When Singapore became independent from Malaysia in 1965, water presented a curious paradox. On the global water index, it was one of the wettest -yet driest- countries in the world.
Clearly, for this small city-state with a geographical area of just 714.3 km2, a low-lying topography and no natural aquifers, lakes or significant rivers, water security would be a key area of concern.
Even though Singapore received more than the global average of rainfall, its small size limited its capacity to store and harvest the rainwater. Further, its dependence on imported water from Malaysia, which had in the past threatened to stop the water, enhanced the country’s vulnerability as well as drive towards water self-sufficiency.
Over the past 50 years, Singapore has strategically planned for, invested in and innovated towards diversifying its water sources in order to reduce its reliance on outside sources. This has been done in conjunction with meeting the water demands of domestic, commercial and industrial sectors (as well as for nature and recreational use) that have increased from 70 to 310 million gallons per day between 1965 and 2011.
This has led to the development of alternative sources of water that are commonly known as the Four National Taps, i.e. water from local catchment areas, imported water from Malaysia, reclaimed water (known as NEWater) and desalinated water. It has done this without limiting its economic growth and pace of urbanisation.
In the book, the authors successfully tell this remarkable journey of a city-state that within five decades transformed from a third-world country to being a pioneer in water supply and management.
The eight chapters chronicle different aspects of this journey including the historical developments and comprehensive urban development plans; the legal, regulatory and economic instruments; the nation’s extensive public education and information strategies to encourage pragmatic use of water; the decade-long process of cleaning up of the river systems of Singapore that revitalised the areas around it; and last, the role of media in the Singapore-Malaysian water relationship.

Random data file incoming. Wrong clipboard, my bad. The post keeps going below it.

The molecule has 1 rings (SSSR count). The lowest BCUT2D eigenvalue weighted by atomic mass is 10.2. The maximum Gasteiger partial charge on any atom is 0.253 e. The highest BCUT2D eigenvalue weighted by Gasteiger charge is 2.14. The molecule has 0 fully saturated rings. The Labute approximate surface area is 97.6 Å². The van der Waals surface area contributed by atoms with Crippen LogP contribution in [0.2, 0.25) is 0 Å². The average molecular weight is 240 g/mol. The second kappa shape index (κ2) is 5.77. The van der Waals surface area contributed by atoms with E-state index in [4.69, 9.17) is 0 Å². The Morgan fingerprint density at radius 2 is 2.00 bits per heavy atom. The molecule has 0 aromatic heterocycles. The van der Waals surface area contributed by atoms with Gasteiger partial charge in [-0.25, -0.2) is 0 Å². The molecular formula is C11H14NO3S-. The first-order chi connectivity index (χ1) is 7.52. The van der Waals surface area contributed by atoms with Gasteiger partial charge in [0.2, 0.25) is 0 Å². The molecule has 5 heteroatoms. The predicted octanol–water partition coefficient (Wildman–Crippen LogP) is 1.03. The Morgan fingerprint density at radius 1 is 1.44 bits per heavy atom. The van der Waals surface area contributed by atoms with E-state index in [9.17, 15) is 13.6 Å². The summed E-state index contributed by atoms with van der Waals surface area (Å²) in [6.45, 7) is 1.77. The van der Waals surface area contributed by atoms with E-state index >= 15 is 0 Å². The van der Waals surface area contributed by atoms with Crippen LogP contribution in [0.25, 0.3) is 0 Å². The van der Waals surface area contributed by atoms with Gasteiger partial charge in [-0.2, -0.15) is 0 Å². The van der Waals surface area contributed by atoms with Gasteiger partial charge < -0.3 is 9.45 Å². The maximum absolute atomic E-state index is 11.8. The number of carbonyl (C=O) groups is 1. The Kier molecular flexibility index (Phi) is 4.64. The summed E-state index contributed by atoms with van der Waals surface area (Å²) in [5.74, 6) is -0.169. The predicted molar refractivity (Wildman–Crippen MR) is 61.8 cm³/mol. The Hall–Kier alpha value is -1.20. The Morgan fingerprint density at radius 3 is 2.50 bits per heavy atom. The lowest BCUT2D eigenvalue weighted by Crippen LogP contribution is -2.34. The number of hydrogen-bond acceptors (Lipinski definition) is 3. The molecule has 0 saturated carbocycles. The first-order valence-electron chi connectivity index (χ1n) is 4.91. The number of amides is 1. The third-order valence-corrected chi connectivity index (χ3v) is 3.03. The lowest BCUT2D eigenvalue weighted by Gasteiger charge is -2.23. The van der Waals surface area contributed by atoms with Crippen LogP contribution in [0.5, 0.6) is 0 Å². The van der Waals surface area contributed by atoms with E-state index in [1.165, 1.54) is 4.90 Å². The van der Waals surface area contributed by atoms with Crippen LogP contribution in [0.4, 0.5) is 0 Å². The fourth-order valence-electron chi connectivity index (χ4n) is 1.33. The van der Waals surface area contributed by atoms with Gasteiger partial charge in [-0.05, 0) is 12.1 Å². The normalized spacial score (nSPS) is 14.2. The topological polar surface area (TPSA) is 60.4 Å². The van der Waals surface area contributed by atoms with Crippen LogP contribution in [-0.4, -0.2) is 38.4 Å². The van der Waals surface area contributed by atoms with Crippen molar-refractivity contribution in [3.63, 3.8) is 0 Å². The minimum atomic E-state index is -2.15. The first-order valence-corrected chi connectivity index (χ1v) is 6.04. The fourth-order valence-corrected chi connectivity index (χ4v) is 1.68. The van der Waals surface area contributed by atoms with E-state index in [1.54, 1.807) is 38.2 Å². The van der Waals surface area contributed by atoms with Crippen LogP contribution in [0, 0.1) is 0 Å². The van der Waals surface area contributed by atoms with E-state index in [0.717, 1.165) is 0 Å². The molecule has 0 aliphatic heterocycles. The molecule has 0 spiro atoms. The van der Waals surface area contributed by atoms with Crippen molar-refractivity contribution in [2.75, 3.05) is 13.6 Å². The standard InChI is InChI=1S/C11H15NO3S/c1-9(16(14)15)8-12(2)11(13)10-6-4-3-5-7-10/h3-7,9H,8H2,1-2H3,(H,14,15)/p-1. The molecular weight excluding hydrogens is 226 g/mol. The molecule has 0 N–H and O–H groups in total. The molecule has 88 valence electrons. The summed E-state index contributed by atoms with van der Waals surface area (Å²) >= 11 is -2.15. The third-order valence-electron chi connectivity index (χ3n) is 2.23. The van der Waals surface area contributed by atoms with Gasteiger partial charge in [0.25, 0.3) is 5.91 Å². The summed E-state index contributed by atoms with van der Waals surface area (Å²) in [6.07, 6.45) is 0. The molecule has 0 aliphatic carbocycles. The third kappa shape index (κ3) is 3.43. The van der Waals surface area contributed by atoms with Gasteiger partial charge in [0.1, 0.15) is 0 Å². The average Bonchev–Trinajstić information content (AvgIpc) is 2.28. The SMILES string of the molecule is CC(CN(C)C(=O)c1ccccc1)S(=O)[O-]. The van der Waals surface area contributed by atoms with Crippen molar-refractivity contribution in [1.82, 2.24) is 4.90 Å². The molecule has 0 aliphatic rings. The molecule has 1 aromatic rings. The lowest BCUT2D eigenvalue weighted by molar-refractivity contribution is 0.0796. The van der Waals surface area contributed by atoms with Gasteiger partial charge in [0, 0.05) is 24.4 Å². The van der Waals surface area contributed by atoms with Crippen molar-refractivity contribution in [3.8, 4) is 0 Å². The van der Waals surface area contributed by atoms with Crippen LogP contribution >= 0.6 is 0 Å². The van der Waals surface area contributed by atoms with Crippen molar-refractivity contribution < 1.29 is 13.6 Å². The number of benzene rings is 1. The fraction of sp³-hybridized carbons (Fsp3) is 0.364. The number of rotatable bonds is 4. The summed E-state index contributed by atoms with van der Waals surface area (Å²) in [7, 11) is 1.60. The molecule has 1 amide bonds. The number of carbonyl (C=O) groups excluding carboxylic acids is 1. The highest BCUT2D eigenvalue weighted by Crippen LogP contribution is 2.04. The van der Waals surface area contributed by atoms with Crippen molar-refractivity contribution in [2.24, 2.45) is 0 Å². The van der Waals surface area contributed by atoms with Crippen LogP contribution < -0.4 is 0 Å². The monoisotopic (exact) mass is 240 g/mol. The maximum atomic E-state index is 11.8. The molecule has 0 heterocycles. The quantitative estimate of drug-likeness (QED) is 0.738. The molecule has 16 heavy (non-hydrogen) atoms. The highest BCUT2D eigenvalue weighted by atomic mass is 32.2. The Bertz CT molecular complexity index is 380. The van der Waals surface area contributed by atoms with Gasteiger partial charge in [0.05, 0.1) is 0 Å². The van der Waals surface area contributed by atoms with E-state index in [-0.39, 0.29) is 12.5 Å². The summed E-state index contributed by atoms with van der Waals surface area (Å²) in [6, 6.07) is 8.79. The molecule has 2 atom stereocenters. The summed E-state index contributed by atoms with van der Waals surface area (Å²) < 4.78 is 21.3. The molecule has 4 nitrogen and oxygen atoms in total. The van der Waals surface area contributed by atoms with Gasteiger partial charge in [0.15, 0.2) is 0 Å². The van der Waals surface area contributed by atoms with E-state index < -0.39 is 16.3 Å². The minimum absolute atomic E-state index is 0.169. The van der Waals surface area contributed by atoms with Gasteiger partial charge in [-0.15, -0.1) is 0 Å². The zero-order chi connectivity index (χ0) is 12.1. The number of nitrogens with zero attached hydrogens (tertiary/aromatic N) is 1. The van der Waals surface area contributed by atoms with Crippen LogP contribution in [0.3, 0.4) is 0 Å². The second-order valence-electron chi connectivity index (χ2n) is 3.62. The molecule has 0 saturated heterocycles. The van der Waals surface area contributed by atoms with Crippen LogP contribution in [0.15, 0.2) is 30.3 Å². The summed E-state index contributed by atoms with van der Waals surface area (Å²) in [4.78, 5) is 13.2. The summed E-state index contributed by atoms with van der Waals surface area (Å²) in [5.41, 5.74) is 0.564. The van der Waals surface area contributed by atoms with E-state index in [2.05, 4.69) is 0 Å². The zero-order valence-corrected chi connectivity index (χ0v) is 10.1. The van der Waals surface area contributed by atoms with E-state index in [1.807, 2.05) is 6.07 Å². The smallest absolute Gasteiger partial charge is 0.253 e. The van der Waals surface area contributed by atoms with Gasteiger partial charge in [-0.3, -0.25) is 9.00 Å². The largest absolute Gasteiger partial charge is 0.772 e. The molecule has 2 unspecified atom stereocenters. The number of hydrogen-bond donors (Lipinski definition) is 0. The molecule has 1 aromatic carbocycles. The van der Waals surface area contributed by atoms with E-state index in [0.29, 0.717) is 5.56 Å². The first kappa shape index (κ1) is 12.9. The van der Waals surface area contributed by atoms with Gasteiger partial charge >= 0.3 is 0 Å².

At each stage, the authors highlight the crucial role played by the comprehensive, pragmatic, forward-looking and long-term policy planning perspective adopted by the Government, catalysed by the highest level of political support and interest by the nation’s founding father, Lee Kuan Yew.
It is notable that decades before the term ‘sustainable development’ was officially coined by the Brundtland Commission 1987, Singapore was already on a path that recognised that investing in the environment and preserving its natural resources were as important as urbanisation and economic development.
Today, it stands as an example of how both economic growth and high environmental standards can be attained simultaneously by adopting a comprehensive and integrated approach to development.
The book is a must-read for policy makers and water managers interested in integrated planning. Singapore’s story is that water policies stand or fall, not by themselves, but as part of a larger urban development puzzle.
It is true that Singapore’s experience does not travel well. Land acquisition or getting people to comply with significant changes, is difficult. Singapore also benefits from its one-level governance structure. In the book, a lot of attention is paid to the outreach work of the Public Utilities Board (PUB) in spreading awareness about water conservation and its role in reducing water demand, but it is unclear how much of the success of its water campaigns is due to the PUB’s work, and how much to the larger context of strict laws, regulations and pricing schemes. Also, the authors do not mention any alternative paths that Singapore could have followed, which would have made for an interesting analysis and discussion.
In policy work, while replicability is always a concern, the use of cases and deep understanding of a single case also has a central place. In this endeavour, the Singapore Water Story makes a useful contribution. It provides a good account of how this nation-state transformed water, from a vulnerable spot in its security landscape, to a key area of policy expertise.
Aditi Raina is a PhD student at the Lee Kuan Yew School of Public Policy, working on issues of water and rural development with the Institute of Water Policy.
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